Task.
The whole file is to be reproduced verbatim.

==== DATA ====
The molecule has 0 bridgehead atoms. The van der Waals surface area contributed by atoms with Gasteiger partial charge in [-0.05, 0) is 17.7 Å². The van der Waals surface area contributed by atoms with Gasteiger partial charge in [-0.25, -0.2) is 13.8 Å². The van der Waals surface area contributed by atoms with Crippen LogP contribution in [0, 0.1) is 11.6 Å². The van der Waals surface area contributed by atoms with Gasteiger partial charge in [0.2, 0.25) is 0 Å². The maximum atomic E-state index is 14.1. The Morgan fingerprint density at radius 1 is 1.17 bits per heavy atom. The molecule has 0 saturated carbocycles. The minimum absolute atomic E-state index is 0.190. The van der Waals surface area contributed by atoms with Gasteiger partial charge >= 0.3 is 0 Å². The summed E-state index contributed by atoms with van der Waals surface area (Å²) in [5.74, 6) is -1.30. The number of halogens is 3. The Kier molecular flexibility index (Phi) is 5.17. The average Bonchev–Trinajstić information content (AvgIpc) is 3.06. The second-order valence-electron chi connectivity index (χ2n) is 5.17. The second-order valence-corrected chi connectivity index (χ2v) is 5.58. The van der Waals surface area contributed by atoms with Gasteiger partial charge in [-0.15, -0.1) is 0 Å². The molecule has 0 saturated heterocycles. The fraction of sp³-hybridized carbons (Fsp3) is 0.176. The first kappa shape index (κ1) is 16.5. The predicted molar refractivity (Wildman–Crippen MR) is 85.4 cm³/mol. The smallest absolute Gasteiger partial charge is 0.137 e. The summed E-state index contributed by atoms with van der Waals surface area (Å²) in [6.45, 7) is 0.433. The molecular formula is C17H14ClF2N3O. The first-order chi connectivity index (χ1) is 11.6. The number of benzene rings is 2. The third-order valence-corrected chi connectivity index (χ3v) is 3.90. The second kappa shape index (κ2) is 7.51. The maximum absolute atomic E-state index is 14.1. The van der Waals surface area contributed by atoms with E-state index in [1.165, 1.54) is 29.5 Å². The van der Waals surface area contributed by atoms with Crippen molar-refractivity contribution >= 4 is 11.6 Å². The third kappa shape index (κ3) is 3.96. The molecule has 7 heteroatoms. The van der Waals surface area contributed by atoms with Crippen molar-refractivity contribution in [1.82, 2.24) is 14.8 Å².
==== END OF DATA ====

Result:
The molecule has 0 bridgehead atoms. The van der Waals surface area contributed by atoms with Gasteiger partial charge in [-0.05, 0) is 17.7 Å². The van der Waals surface area contributed by atoms with Gasteiger partial charge in [-0.25, -0.2) is 13.8 Å². The van der Waals surface area contributed by atoms with Crippen LogP contribution in [0, 0.1) is 11.6 Å². The van der Waals surface area contributed by atoms with Gasteiger partial charge in [0.2, 0.25) is 0 Å². The maximum atomic E-state index is 14.1. The Morgan fingerprint density at radius 1 is 1.17 bits per heavy atom. The molecule has 0 saturated carbocycles. The minimum absolute atomic E-state index is 0.190. The van der Waals surface area contributed by atoms with Gasteiger partial charge >= 0.3 is 0 Å². The summed E-state index contributed by atoms with van der Waals surface area (Å²) in [5.74, 6) is -1.30. The number of halogens is 3. The Kier molecular flexibility index (Phi) is 5.17. The average Bonchev–Trinajstić information content (AvgIpc) is 3.06. The second-order valence-electron chi connectivity index (χ2n) is 5.17. The second-order valence-corrected chi connectivity index (χ2v) is 5.58. The van der Waals surface area contributed by atoms with Gasteiger partial charge in [-0.15, -0.1) is 0 Å². The molecule has 0 saturated heterocycles. The fraction of sp³-hybridized carbons (Fsp3) is 0.176. The first kappa shape index (κ1) is 16.5. The predicted molar refractivity (Wildman–Crippen MR) is 85.4 cm³/mol. The smallest absolute Gasteiger partial charge is 0.137 e. The summed E-state index contributed by atoms with van der Waals surface area (Å²) in [6.45, 7) is 0.433. The molecular formula is C17H14ClF2N3O. The first-order chi connectivity index (χ1) is 11.6. The number of benzene rings is 2. The third-order valence-corrected chi connectivity index (χ3v) is 3.90. The second kappa shape index (κ2) is 7.51. The maximum absolute atomic E-state index is 14.1. The van der Waals surface area contributed by atoms with E-state index in [1.165, 1.54) is 29.5 Å². The van der Waals surface area contributed by atoms with Crippen molar-refractivity contribution >= 4 is 11.6 Å². The third kappa shape index (κ3) is 3.96. The molecule has 7 heteroatoms. The van der Waals surface area contributed by atoms with Crippen molar-refractivity contribution in [1.82, 2.24) is 14.8 Å².